EDIT APRIL 25 2017: PLEASE go retweet/favorite my tweet to Duolingo where I linked this forum post!
EDIT: Obviously, there is a huge demand for Icelandic to be featured on Duolingo. Thank you to everyone who commented, the more attention this gets the better! If you can spread this forum post, DO IT!
After searching several posts about the progress of an Icelandic for English speakers course being made, it looks to me like a lot of people said that they could help.
However, it looks like no progress has been made, so I am making this post to bring attention back to the topic. I am going to ask my friends over at reddit.com/r/iceland to help out, if any of you guys know anyone who could help get this started that would be much appreciated!!!
Tusen takk (:
Hey guys, so I'm thinkin'....that just posting comments on threads like this isn't going to get us anywhere. We know now that there is a demand, but other people don't! We need to spread the word and make ourselves heard! If you aren't a member of some kind of Facebook group or organization having to do with Iceland, Icelandic, or Icelanders, become one. And share the link below to where Icelandic speakers can apply to be a contributor. LET'S MAKE THIS HAPPEN!
Most non native speaker of any language will sound off. You seem to be a troll. Are you suggesting that people should not learn a new language because it’s difficult and their accent will be annoying? You sound arrogant and I don’t necessarily believe you are from Iceland and if you are you are not representing your country very well.
I'd love to learn Icelandic, too! I've been watching Trapped on BBC4 and was amazed at how much I could actually understand - I am a Norwegian native and could recognise a lot of words, but also a lot of words that I only know from my grandfather's dialect. It would be great to to study the basics on Duolingo, so I really hope a course will be released eventually!
It seems that there has already been a post about this in the r/iceland subreddit: https://www.reddit.com/r/Iceland/comments/32ilpy/would_any_icelanders_be_interested_in_making_an/?
Apparently, several people have already applied, but haven't yet heard back.
Currently living in Iceland as an au pair, and I learned a little Swedish before I left, which helped a little (though you shouldn't mention that to Icelanders, they don't like their culture to be compared). But most of the online resources for learning the language are literally just in Icelandic, no translation in English or any language, for that matter. I'm taking a class for it, but even the book we have has no translations, just Icelandic with some sparse cartoons. Would really love to learn it on Duolingo instead: I could understand the three-year-olds much faster!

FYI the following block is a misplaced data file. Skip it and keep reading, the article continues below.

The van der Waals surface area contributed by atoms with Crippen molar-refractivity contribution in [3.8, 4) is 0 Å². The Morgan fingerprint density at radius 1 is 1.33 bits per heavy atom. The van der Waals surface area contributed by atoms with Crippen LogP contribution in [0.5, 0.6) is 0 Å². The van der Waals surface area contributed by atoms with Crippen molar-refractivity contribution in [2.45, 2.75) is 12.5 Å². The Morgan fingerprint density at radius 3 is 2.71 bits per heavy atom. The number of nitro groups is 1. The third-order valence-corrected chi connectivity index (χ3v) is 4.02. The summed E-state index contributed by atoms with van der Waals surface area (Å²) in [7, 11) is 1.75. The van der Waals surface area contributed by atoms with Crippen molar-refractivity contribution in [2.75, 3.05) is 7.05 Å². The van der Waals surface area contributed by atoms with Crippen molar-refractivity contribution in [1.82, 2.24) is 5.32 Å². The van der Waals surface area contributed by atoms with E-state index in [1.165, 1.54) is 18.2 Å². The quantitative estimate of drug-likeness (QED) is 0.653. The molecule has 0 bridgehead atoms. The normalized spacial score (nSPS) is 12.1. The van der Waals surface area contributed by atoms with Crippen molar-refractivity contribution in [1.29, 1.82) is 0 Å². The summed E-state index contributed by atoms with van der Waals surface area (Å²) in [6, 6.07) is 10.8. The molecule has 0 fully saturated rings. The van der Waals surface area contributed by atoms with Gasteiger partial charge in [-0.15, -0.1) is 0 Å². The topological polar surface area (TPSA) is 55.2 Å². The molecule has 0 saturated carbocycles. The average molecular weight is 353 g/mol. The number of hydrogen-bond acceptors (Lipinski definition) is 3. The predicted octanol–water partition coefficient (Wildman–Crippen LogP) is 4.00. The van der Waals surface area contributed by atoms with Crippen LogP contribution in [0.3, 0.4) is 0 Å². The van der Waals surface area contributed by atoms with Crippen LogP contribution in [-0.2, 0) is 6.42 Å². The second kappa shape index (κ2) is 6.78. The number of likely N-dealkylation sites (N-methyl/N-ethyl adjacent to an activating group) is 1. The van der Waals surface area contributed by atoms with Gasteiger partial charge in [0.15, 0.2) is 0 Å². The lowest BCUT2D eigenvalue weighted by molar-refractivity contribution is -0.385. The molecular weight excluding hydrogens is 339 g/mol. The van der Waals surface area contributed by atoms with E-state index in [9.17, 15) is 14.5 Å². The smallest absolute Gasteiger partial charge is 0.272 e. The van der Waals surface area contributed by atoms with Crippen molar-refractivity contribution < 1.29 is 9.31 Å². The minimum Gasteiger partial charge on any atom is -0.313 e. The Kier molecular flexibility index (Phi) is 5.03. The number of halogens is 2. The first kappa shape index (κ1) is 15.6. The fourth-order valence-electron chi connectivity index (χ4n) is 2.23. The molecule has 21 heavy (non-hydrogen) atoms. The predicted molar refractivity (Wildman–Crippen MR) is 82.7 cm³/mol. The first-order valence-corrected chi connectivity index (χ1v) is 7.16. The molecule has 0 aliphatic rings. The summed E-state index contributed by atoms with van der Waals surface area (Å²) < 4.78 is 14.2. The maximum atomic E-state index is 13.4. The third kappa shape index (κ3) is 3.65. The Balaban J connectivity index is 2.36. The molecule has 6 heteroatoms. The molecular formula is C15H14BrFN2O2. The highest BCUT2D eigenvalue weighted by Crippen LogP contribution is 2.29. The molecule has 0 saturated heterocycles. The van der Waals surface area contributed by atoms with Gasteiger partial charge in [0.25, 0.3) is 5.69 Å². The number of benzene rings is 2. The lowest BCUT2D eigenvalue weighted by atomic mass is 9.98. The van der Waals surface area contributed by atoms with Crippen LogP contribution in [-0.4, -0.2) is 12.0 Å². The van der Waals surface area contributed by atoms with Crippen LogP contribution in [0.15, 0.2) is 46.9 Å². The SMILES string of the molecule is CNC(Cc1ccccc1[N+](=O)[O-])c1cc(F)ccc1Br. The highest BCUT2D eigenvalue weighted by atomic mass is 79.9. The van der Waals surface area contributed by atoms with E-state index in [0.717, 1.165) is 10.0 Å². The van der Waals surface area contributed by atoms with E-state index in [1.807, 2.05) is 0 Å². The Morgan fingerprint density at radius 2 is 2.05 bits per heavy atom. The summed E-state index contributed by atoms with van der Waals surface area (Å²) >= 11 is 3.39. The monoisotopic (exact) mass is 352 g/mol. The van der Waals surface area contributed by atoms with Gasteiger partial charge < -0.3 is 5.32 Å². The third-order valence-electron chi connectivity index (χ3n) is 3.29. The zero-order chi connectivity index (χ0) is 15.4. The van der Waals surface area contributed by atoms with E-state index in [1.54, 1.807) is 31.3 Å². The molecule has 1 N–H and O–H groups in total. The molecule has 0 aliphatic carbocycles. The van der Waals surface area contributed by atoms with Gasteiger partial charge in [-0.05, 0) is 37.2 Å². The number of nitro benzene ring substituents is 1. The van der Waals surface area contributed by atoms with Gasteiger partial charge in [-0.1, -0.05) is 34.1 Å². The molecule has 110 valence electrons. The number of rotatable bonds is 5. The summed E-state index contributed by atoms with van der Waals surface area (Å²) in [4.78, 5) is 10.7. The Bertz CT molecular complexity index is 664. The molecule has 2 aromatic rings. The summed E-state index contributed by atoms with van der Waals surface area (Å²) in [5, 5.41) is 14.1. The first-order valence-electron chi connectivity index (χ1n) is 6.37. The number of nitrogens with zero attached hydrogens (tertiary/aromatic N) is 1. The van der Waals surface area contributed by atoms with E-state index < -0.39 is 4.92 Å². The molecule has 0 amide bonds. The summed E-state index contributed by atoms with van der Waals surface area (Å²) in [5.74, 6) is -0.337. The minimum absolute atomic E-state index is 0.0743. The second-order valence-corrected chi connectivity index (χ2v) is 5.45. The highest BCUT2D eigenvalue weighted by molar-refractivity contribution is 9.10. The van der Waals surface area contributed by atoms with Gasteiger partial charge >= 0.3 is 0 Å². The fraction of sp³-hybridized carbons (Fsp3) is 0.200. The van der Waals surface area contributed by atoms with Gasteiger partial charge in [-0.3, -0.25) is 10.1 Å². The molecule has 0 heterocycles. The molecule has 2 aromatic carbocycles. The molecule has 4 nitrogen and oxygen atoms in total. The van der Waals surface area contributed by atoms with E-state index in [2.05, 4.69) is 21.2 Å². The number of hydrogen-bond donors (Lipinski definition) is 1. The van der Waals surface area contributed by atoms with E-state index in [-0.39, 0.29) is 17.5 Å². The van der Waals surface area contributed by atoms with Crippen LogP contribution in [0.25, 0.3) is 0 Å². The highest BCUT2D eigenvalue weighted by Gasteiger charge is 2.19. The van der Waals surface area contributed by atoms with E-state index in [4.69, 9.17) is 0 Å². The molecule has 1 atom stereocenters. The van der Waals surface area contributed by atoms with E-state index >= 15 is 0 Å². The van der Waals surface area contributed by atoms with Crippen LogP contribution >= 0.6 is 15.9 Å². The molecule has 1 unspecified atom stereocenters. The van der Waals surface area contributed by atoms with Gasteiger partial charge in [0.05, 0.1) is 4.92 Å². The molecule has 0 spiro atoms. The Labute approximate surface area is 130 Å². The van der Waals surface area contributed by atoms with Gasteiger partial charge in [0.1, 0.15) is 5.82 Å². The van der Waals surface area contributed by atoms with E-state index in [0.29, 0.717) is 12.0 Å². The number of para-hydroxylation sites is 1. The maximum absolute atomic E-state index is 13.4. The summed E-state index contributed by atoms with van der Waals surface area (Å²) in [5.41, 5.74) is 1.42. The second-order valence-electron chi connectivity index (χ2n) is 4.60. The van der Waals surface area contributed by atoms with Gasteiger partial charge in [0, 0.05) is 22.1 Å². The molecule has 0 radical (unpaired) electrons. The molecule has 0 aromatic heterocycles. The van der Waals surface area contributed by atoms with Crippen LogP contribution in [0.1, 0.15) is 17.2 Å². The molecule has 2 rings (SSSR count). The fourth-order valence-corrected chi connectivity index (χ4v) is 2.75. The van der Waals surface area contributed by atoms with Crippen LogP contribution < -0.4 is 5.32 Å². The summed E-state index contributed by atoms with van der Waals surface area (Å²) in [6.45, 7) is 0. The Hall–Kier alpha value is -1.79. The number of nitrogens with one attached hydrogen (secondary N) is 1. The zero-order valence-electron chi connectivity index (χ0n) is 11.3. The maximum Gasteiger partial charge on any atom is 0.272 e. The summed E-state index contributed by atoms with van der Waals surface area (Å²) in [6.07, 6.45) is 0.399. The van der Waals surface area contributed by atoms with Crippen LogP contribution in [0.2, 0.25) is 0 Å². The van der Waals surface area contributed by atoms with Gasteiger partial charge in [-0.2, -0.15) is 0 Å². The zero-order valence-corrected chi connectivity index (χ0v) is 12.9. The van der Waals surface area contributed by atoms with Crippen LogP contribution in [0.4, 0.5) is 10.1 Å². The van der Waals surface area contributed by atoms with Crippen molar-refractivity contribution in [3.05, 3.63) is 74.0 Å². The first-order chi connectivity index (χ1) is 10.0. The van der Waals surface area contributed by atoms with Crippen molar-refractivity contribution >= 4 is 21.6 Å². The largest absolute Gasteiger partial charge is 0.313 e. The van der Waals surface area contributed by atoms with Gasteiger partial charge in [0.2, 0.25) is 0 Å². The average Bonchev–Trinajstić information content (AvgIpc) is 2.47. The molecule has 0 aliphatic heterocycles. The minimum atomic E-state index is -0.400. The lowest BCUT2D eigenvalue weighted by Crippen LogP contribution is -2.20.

Já, þakka þér svo mikið! I love Íslenska for so many reasons! It isn't only the closest language to Old Norse, but it also has my two favourite letters: "Þ" & "Æ"! What's not to love! I hope they incubate this language very soon. (...and Latin. If they won't give me Japanese, they should at least have Latin. It's probably the most influential language ever. Just saying.)
I think you can apply to contribute to it here: https://incubator.duolingo.com/courses/is/en/status
Given the popularity of the History Channel's Vikings, it seems like a perfect time to add Icelandic, especially considering there are 2 fictional languages from television shows already in the incubator. At least Icelandic would also have a practical use.
...and maybe throw in an Old English course for good measure.
The recognisation for the effort of adding fictional languages is interesting for some enthusiastics on that, but it doesn't links the learners to join in a conversation with a culture bound native-speaker (talking about Klingon), which is far from receiving proper support outside the app (even type it properly on conventional keyboards).. So focusing on natural languages is more useful than doing much effort on contructed languages that won't even receive a proper need in daily life. The only artificial language that is really worth keeping it is Esperanto due its history and amount of speakers. Icelandic is an example of a language that should be invested time instead Klingon. I hope that more natural languages courses will soon be available and they will gladly help many people whose desire is to get to know more about the culture of a certain country with non popular languages, but relevant to them.
Did you apply here? Just making sure (:
I would love to see Icelandic on duolingo, not for myself due to the fact I am indeed Icelandic and fluent in the language but rather so that my brothers who are Danish could have a chance to learn my language via this awesome app. Please implement this as soon as possible.
Yeah I'd love Icelandic too. In the meantime that we wait, try using Memrise.com. It's very similar to Duolingo and has over 80 languages including Icelandic. Best of all, it's free! There are 3 Icelandic courses on there; a simple one, a Duolingo-style official one and one that teaches you every single Icelandic word in existence.
Simple course - https://www.memrise.com/course/351/basic-icelandic/
Duolingo-style course -https://www.memrise.com/course/134020/beginners-icelandic
Full-dictionary course - https://www.memrise.com/course/72275/first-5000-icelandic-words/
Also, to anyone who speaks Icelandic, don't be afraid to apply to the Duolingo Incubator. Just select the apply to contribute button, and when it asks you the language you wish to work on, click the last option 'add another' and write Icelandic.
Takk fyrir and happy learning.
The trouble is that there don't appear to be any icelanders that want to contribute. I can't imagine the developers/contributors get paid, so where is the motivation to develop the course? I've been waiting for a long time, gave up, and just went with Transparent Languages. Not as convenient as duolingo, and a fair chunk of change....